HARARE – Cyclone Idai has killed at least 64 people in eastern Zimbabwe and destroyed homes, bridges and roads, making rescue efforts difficult, a government minister said on Sunday.
The tropical storm has already pounded neighboring Malawi and Mozambique where at least 111 people died in floods and heavy rains as the cyclone approached.
Mozambique has cut electricity exports to South Africa, which led to more load-shedding in the country this weekend.
“The death toll has risen from 31 to over 64 now. Some of the bodies have been found floating along the rivers,” July Moyo, the local government minister told reporters.
“There are a number of people who are missing.”
The government has declared a state of disaster in the eastern Chimanimani district, which borders Mozambique, allowing authorities to release funds to assist affected families.
President Emmerson Mnangagwa, who faced criticism from citizens and the opposition for traveling to the United Arab Emirates on Saturday, said he was cutting his trip short to make sure he was “involved directly with the national response.”
Joshua Sacco, a member of parliament in Chimanimani, told Reuters by phone he had “never seen such kind of destruction before”, adding that rescuers were struggling to reach those affected.
The ministry of information said access to the rescue operations was slowed by damaged infrastructure, including power and communication. Air force helicopters began carrying injured people to hospitals after the weather improved later on Sunday.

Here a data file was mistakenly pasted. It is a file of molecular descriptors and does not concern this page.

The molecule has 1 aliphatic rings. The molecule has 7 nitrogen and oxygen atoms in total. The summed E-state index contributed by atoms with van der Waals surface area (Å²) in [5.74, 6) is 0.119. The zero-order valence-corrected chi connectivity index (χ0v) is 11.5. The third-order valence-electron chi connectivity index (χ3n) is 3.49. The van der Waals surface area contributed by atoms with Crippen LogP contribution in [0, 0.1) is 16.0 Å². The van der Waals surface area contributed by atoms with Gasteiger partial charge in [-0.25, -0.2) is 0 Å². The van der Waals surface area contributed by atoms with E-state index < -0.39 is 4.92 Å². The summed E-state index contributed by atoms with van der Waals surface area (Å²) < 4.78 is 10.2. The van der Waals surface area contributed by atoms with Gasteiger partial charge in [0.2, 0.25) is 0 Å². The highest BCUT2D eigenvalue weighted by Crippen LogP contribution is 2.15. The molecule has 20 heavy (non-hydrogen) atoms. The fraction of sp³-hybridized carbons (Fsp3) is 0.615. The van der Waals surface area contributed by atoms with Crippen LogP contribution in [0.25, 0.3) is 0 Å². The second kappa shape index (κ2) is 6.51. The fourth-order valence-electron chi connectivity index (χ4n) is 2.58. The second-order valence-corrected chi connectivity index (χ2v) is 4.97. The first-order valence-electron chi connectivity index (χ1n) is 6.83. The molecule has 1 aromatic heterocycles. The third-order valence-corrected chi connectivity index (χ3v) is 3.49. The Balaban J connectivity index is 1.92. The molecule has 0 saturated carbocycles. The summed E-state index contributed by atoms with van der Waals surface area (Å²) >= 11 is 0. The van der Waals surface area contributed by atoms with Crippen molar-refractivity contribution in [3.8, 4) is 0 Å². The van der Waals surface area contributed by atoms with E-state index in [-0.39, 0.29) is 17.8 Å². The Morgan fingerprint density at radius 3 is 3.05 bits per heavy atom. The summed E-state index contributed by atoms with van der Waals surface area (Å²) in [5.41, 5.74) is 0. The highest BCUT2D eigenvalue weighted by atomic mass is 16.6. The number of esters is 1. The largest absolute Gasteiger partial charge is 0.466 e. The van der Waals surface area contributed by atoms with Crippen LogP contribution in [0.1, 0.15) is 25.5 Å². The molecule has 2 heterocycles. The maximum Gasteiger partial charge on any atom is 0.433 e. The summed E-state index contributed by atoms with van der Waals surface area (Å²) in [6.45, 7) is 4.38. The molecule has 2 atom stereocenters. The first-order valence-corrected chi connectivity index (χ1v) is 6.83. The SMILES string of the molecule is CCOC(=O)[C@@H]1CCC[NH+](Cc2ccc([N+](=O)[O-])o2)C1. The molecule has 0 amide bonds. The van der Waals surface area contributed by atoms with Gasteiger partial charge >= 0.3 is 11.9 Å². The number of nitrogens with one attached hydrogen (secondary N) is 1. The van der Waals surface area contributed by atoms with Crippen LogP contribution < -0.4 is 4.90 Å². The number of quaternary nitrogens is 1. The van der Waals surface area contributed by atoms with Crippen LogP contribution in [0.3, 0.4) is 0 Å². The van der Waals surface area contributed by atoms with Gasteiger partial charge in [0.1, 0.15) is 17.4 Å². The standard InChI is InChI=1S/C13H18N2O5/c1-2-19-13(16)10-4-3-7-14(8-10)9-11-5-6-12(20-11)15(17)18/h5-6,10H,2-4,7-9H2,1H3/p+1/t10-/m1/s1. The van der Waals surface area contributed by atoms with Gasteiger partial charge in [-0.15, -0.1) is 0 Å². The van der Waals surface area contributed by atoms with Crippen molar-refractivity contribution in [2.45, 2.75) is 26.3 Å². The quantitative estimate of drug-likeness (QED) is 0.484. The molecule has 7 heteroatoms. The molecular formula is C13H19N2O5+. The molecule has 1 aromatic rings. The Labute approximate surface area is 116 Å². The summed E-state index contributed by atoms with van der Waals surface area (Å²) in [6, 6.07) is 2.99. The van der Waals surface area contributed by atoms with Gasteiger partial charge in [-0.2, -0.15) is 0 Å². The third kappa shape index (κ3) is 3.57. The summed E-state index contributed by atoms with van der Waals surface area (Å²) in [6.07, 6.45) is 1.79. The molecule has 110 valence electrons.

Journalist Mzilikazi wa Afrika said: “AFRIKA NOW IS THE TIME to reach out and touch families affected by this vicious cyclone that has killed about 150 people in Malawi 🇲🇼, Mozambique 🇲🇿 and Zimbabwe 🇿🇼 leaving hundreds missing and thousands stranded. There is no better time to show the spirit of UBUNTU than now.”
Some citizens started crowdfunding on Twitter to help those affected while the government sought assistance from individuals, private companies and international aid agencies.
Pictures shared on Twitter and television footage showed the extent of the damage, with rock falls and mudslides blocking roads and some houses submerged in water.
The storm is the worst to hit the country since Cyclone Eline in February 2000, which devastated eastern and southern Zimbabwe.
The country has faced a severe drought this year that has damaged crops. A United Nations humanitarian agency says 5.3 million people will require food aid.
(Reporting by MacDonald Dzirutwe/Reuters; Editing by Jenni Baxter/SAPeople)
— UNICEF (@UNICEF) March 17, 2019
Sometimes when water is little we pray for more of it but it doesn’t come. Our crops die.
Sometimes when it decides to come, there’s too much of it. Our crops die.
In either case, our lives are shattered. Utter devastation.
This is what’s happening in #Zimbabwe
Please help pic.twitter.com/elRZGzjXWz
— Alex T Magaisa 🇿🇼 (@Wamagaisa) March 16, 2019